Sunday, June 13, 2010

Uzbekistan says 75,000 refugees fled Kyrgyzstan

Uzbekistan says 75,000 refugees fled Kyrgyzstan
By Sasha Merkushev And Yuras Karmanau, Associated Press Writers – 13 June 10:53

BISHKEK, Kyrgyzstan – "Kyrgyz mobs burned Uzbek villages, slaughtered their residents and looted police stations Sunday in the worst ethnic rioting this Central Asian nation has seen in 20 years, sending more than 75,000 Uzbek refugees fleeing across the border into Uzbekistan."

Let's not forget that even though the World Cup is bringing nations together on the field, there are still many places where life is tenuous.
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  1. Several non-profits are providing aid to help!

    International Medical Corps Responding to Refugee Crisis at Kyrgyzstan-Uzbekistan Border

    LOS ANGELES, CA, June 15, 2010

    International Medical Corps is preparing to respond to the refugee crisis on the border of Kyrgyzstan and Uzbekistan, as an estimated 80,000 ethnic Uzbeks – many of them women and children and many suffering gunshot wounds - have fled violence and poured into makeshift refugee camps.

    “We are extremely concerned that tens of thousands of people are in desperate need of medical care, in addition to basics such as food and clean water,” said Malika Mirkhanova, International Medical Corps Regional Coordinator for Central Asia, the Caucasus, and the Middle East, who is on the ground in Uzbekistan assessing the situation. “There are already reports of dysentery spreading among children in the camps. The Uzbek government is struggling to address the needs but has been overwhelmed by the enormous population influx. The greatest need right now is for food items, hygiene kits and medical supplies.”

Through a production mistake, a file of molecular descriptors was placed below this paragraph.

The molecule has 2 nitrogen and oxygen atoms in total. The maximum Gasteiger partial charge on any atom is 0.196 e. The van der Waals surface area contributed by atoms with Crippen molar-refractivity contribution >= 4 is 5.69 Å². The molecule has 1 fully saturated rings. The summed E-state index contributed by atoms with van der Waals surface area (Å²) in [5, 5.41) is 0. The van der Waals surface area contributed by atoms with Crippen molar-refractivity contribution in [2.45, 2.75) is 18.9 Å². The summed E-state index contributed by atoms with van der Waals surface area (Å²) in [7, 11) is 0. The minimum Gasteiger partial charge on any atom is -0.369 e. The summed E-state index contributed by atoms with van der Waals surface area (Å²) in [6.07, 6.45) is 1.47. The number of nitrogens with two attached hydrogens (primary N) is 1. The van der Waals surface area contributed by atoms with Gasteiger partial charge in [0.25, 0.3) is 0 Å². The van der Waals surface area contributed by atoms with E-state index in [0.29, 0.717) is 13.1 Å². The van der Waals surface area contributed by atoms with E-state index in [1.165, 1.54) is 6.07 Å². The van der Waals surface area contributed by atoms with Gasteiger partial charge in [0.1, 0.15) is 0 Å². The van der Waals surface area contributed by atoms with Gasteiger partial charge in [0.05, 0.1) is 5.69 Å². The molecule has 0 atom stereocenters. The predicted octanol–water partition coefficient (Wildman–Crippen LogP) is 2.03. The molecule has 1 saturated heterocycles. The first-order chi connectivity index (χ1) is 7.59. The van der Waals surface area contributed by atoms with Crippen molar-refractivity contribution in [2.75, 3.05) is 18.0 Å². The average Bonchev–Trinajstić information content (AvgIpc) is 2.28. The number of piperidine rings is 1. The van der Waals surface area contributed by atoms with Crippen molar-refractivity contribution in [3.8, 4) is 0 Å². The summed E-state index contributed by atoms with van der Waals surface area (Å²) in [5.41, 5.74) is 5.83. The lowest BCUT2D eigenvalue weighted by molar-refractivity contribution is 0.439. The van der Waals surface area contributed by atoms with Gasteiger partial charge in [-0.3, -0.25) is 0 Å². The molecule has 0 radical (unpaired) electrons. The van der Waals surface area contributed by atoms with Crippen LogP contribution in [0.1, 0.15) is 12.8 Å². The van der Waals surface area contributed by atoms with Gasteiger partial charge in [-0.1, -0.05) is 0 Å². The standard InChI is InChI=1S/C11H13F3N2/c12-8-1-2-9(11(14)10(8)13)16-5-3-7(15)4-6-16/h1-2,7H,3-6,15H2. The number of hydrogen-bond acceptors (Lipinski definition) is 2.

While the official death toll stands at 125, with nearly 1,500 wounded, relief workers estimate that many hundreds have been killed.

    Thus far, only the International Committee for the Red Cross and UN agencies have been permitted access to the Feghana Valley, as all borders to Kyrgyzstan have been closed.

    Since its founding in 1984, International Medical Corps has delivered more than $1 billion in of emergency relief and health care services to devastated population in 50 countries, including during the Rwandan genocide, the ethnic cleansing in Bosnia, the Indian Ocean tsunami and the earthquake in Haiti.





    Since its inception more than 25 years ago, International Medical Corps’ mission has been consistent: relieve the suffering of those impacted by war, natural disaster, and disease, by delivering vital health care services that focus on training. This approach of helping people help themselves is critical to returning devastated populations to self-reliance. For more information visit: www.InternationalMedicalCorps.org

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